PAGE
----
Berkeley’s Birthday Prom was broadcast live on BBC Radio 3. In an interval talk on the wireless Dr Hugh L’Etang, Editor of The Practitioner, described ‘how ailing leaders have changed the course of recent history.’

The Sinfonia Concertante lasts for about 23 minutes. It was conceived in five relatively short movements, about which the composer wrote,

… though the solo instrument has the predominating part throughout, it has neither the character nor the usual form of a concerto. The emphasis is more on the oboe’s aptitude for melodic expression and expansion than on what it can offer as a vehicle for the display of virtuosity. (Liner notes, Hickox recording, Chandos CHAN 10022).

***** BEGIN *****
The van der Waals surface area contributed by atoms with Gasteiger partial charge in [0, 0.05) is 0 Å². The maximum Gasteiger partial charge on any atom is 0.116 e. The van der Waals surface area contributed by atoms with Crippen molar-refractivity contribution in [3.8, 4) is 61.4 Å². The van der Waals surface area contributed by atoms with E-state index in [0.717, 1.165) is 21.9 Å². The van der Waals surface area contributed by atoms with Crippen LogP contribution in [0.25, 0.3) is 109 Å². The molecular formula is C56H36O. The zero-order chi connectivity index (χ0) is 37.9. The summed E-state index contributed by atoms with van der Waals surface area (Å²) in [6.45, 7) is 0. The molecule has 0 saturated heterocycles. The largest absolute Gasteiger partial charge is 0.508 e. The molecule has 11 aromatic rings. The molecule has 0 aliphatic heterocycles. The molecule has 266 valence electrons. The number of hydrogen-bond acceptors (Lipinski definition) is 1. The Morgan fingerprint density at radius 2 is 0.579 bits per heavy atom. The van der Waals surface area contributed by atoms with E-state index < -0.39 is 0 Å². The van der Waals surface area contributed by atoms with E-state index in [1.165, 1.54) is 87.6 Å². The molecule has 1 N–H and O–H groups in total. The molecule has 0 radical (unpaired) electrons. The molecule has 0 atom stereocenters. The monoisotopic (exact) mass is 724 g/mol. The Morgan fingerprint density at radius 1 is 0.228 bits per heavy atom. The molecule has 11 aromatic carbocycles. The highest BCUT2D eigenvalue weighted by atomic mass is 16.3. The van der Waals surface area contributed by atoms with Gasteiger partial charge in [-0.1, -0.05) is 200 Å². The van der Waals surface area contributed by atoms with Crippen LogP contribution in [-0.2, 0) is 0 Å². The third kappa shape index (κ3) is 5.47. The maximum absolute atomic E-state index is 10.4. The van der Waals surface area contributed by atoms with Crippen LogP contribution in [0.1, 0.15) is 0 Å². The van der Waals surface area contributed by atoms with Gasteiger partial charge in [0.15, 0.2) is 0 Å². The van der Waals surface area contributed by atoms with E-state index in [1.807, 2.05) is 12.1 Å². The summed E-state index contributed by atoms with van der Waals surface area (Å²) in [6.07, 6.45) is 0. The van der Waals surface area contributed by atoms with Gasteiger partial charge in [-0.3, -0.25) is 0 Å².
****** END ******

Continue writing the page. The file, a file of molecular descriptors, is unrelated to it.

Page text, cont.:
The work opens with a ‘Prelude’ played lento. It features some sinuous melodies that lead into an ‘Allegro’ which is often abrupt and strongly rhythmic. The third movement presents a contemplative ‘Aria’ during which the oboe plays in dialogue with the orchestra. This is followed by a delightfully pastoral ‘Canzonetta’, which seems to transcend musical history by introducing material that could have been penned by any one of ‘Les Six’ in the 1930s. This movement is written in ternary (three part) form, with an almost literal repetition of the opening music after a gently contrasting middle section. The finale juxtaposes music that is initially tense, with passages that are a little (but not much) more relaxed. At the end of this movement Berkeley has provided a challenging cadenza for the oboe written in a buoyant 5/8 metre.